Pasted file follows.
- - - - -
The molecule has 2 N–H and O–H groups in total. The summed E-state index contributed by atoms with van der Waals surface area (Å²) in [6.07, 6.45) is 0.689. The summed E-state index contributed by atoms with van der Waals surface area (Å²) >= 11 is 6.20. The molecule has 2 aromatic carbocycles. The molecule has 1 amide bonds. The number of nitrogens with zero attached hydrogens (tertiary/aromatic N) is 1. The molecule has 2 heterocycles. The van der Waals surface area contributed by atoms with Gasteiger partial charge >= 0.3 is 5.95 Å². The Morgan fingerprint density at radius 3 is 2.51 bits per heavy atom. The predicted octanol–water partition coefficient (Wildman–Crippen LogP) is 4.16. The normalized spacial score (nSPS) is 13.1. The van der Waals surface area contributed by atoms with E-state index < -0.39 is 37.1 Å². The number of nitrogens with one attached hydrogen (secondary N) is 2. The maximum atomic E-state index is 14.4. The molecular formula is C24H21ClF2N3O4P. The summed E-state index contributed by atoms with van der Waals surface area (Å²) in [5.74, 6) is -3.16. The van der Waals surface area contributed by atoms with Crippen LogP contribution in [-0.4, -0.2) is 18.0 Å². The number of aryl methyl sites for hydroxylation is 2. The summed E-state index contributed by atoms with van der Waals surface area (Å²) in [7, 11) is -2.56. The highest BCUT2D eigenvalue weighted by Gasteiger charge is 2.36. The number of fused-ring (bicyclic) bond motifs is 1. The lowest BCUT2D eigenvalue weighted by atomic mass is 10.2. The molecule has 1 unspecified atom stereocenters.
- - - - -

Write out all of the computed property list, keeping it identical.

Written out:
The molecule has 2 N–H and O–H groups in total. The summed E-state index contributed by atoms with van der Waals surface area (Å²) in [6.07, 6.45) is 0.689. The summed E-state index contributed by atoms with van der Waals surface area (Å²) >= 11 is 6.20. The molecule has 2 aromatic carbocycles. The molecule has 1 amide bonds. The number of nitrogens with zero attached hydrogens (tertiary/aromatic N) is 1. The molecule has 2 heterocycles. The van der Waals surface area contributed by atoms with Gasteiger partial charge >= 0.3 is 5.95 Å². The Morgan fingerprint density at radius 3 is 2.51 bits per heavy atom. The predicted octanol–water partition coefficient (Wildman–Crippen LogP) is 4.16. The normalized spacial score (nSPS) is 13.1. The van der Waals surface area contributed by atoms with E-state index < -0.39 is 37.1 Å². The number of nitrogens with one attached hydrogen (secondary N) is 2. The maximum atomic E-state index is 14.4. The molecular formula is C24H21ClF2N3O4P. The summed E-state index contributed by atoms with van der Waals surface area (Å²) in [5.74, 6) is -3.16. The van der Waals surface area contributed by atoms with Crippen LogP contribution in [-0.4, -0.2) is 18.0 Å². The number of aryl methyl sites for hydroxylation is 2. The summed E-state index contributed by atoms with van der Waals surface area (Å²) in [7, 11) is -2.56. The highest BCUT2D eigenvalue weighted by Gasteiger charge is 2.36. The number of fused-ring (bicyclic) bond motifs is 1. The lowest BCUT2D eigenvalue weighted by atomic mass is 10.2. The molecule has 1 unspecified atom stereocenters.